Staus Quo

I was in the shower and the thought crashed out of the sky on me – “did we allow for sag in the head angle?” (we all have moments like these in the shower, don’t we?). Over to Skype to call up Mr. X and a conversation something like this ensued (rather abridged):

Me: “Did we adjust for sag at the head angle?”

X: “No, we don’t really allow for that.”

Me: “Well, that means when we say 70 degrees, it’s not, it’s 70 less whatever it slackens by whatever when the shock allows for sag.”

X: “It’s not a problem, because everyone does it. To change that would mean that that the buyer has no benchmark ie. your 70 will be different from everyone else’s.”

Me:”OK, I can see that…”

And I did. But when I thought about it some more, accepting this status quo is even more wrong than when I first thought about it.

OK, so what am I talking about?

Back in the days when there was no rear suspension, when you claimed that your bike had a 71 degree head tube, that’s what it had because the rear end did not sag when you sat on the bike. Today though, with full suspension bikes, when you sit on the bike the rear end (on a well designed bike) will sag X amount to create what is called negative travel. Negative travel is critical for suspension as it allows the wheel to stay in contact with the ground by loading the rear wheel. A side effect of this is that the head angle slackens by an amount and our 71 degrees slackens off to maybe 69, maybe less. See the issue?

The argument that was proposed to me was that because no one allows for this and states the head angle for FS bikes in the ‘unloaded’ state, there is no point stating the factual angle as it will confuse people when they try different bikes – a true 71 will be different to a ‘claimed’ 71. That’s a fair enough argument and if every bike on the market was a full suspension frame, then it would not be an issue. It occurred to me though that hardtails still account for many bike sales, so therefore the angles stated for FS bikes can not be used to compare against handling characteristics of hardtails.

Right, I’m hearing you saying “so what?”.

Well, that’s a fair question but as I spoke about in my last piece, MTB Misinformation, discrepancies like this only add to confuse and make it difficult to make fair and baseline comparisons between bikes of various brands. Like trying to ‘factualise’ numerous claims made by marketing departments in regards to suspension designs, I think there needs to be a more open and clear way to compare the various design and performance characteristics. ‘Reach and Stack’ is one such attempt to sort out sizing between all manufacturers of mountain bikes, initiated by Turner and transition Bikes. ISIS previously and BB30 now are attempts to standardise bottom brackets and while for a period there was some harmony, it’s on for young and old again as ‘the boys’ are at it with their respective 10 speed systems – which are also tied to BB shell specifications. It’s become such a mess now that manufacturers themselves are in the dark with some electing to design and allow for one and forget about the other, as by allowing for one, you can’t easily allow for the other. To make matters worse, a particular 2×10 engineering spec goes so far as to make designing an effective FS bike for it increasingly difficult making life difficult for their key customers, the OEM companies!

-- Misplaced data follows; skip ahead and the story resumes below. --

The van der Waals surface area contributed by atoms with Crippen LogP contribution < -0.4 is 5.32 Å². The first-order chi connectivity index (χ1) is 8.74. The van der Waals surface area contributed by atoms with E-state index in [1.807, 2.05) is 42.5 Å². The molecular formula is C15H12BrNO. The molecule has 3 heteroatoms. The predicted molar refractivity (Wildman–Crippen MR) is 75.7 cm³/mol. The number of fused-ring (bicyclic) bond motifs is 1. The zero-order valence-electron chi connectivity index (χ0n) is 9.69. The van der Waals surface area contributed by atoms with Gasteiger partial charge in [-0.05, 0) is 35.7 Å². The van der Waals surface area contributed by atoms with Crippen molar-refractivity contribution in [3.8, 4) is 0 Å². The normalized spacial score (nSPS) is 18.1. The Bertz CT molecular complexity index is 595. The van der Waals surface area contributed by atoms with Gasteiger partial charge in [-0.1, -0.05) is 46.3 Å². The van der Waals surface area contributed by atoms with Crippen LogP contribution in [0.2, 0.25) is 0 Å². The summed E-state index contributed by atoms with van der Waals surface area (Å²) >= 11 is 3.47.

From where I sit, I’d like to be able to line three bikes up and look at the specs for each and get a solid feeling for how they are actually going to perform before I get on them. Right now, I can grab a hard tail and know it will perform in a particular manner just by looking at the numbers, making comparing hardtails easy. If I hop on a FS with similar geometry though, the way it will behave will be guess work until ride time. This makes the task of buying difficult as I either have to guess and hope for the best, spend a lot of time riding a lot of different bikes, which is very difficult, or buy something and hope there is not something closer to my liking. Personal experience tells me that looking at the current claims of figures for most bikes tells me very little about how the bike will feel or ride.

I might be alone in this, I might not be. Judging from some of the comments made by various people I work with, I think there is a feeling for a factual comparison system and less of the deeply seeded marketing hype one that surrounds the industry currently. I personally don’t feel accepting the accepting the status quo is a good enough reason to stay with something, especially if it is counter to what should be best practice, or to the detriment of the end buyer.